Document type: 
Article
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De-sketching

Peer reviewed: 
Yes, item is peer reviewed.
Date created: 
2018-06-22
Abstract: 

Many software applications exist for plotting graphs of mathematical functions, yet there are none (to our knowledge) that perform the inverse operation - estimating mathematical expressions from graphs. Since plotting graphs (especially by hand) is often referred to as "sketching," we refer to the inverse operation as "de-sketching." As the number of mathematical expressions that approximate a given curve can be quite large, in this demo we restrict our attention to polynomials, and present a deep model that performs de-sketching by finding the best second-degree polynomial to fit the curve in the input image. Currently, our trained model is able to provide reasonably accurate estimates of polynomial coefficients for both synthetically-generated and hand-drawn curves.

Document type: 
Conference presentation
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DFTS: Deep Feature Transmission Simulator

Peer reviewed: 
Yes, item is peer reviewed.
Date created: 
2018-06-22
Abstract: 

Collaborative intelligence is a deployment paradigm for deep AI models where some of the layers run on the mobile terminal or network edge, while others run in the cloud. In this scenario, features computed in the model need to be transferred between the edge and the cloud over an imperfect channel. Here we present a simulator to help study the effects of imperfect packet-based transmission of deep features. Our simulator is implemented in Keras and allows users to study the effects of both lossy packet transmission and quantization on the accuracy.

Document type: 
Conference presentation
File(s): 

An Improved Theoretical Process-Zone Model for Delayed Hydride Cracking Initiation at a Blunt V-Notch

Peer reviewed: 
Yes, item is peer reviewed.
Date created: 
2018-01-30
Abstract: 

Delayed hydride cracking (DHC) is an important concern for pressure tubes used in nuclear reactors.  In this paper, an improved analytical process-zone model is developed based on the deformation fracture criteria. A V-notch with rounded root, which is widely adopted in mechanical testing of DHC, is considered and the proposed model includes the effect of both notch angle and tip radius. Comparisons with experiments show that the proposed model has a prediction accuracy closer to the current engineering process-zone model but with slightly less conservatism. The model is extended to account for plasticity and constraint effects at the flaw tip by introducing an empirical factor that depends on key material and geometric parameters.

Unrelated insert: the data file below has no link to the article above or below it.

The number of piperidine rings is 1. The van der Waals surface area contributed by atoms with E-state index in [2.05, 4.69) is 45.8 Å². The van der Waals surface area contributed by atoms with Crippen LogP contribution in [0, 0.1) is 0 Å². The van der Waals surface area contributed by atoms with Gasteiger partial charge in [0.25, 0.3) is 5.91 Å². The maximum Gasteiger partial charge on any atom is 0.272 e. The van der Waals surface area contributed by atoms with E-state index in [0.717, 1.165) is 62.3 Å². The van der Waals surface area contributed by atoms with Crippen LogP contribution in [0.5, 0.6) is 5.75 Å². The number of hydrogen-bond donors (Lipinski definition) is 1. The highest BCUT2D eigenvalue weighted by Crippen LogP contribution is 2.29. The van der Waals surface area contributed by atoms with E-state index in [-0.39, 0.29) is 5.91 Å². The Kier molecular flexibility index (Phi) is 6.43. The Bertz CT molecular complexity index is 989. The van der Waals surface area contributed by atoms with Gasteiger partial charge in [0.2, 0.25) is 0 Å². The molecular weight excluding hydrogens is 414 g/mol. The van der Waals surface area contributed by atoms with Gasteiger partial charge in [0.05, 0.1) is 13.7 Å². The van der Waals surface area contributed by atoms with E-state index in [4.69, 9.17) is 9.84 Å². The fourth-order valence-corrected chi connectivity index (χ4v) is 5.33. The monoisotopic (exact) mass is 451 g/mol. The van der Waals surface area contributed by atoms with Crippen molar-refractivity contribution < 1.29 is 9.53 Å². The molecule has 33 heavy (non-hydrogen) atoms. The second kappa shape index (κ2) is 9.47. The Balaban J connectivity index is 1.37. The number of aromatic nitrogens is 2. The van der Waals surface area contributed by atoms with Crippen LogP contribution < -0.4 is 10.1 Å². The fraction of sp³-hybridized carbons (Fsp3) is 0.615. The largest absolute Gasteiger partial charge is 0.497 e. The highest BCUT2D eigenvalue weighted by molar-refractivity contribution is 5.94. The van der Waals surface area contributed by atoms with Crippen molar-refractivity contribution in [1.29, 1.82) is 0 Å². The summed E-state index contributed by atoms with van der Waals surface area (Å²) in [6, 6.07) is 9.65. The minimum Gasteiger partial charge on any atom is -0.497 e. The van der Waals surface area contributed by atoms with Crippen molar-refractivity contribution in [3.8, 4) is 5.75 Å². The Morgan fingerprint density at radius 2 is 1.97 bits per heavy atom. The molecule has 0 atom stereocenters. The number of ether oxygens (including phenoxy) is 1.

Document type: 
Article
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Atomic-Scale Finite Element Modelling of Mechanical Behaviour of Graphene Nanoribbons

Peer reviewed: 
Yes, item is peer reviewed.
Date created: 
2018-02-09
Abstract: 

Experimental characterization of Graphene NanoRibbons (GNRs) is still an expensive task and computational simulations are therefore seen a practical option to study the properties and mechanical response of GNRs. Design of GNR in various nanotechnology devices can be approached through molecular dynamics simulations. This study demonstrates that the Atomic–scale Finite Element Method (AFEM) based on the second generation REBO potential is an efficient and accurate alternative to the molecular dynamics simulation of GNRs. Special atomic finite elements are proposed to model graphene edges. Extensive comparisons are presented with MD solutions to establish the accuracy of AFEM. It is also shown that the Tersoff potential is not accurate for GNR modeling. The study demonstrates the influence of chirality and size on design parameters such as tensile strength and stiffness. A GNR is stronger and stiffer in the zigzag direction compared to the armchair direction. Armchair GNRs shows a minor dependence of tensile strength and elastic modulus on size whereas in the case of zigzag GNRs both modulus and strength show a significant size dependency. The size-dependency trend noted in the present study is different from the previously reported MD solutions for GNRs but qualitatively agrees with experimental results. Based on the present study, AFEM can be considered a highly efficient computational tool for analysis and design of GNRs.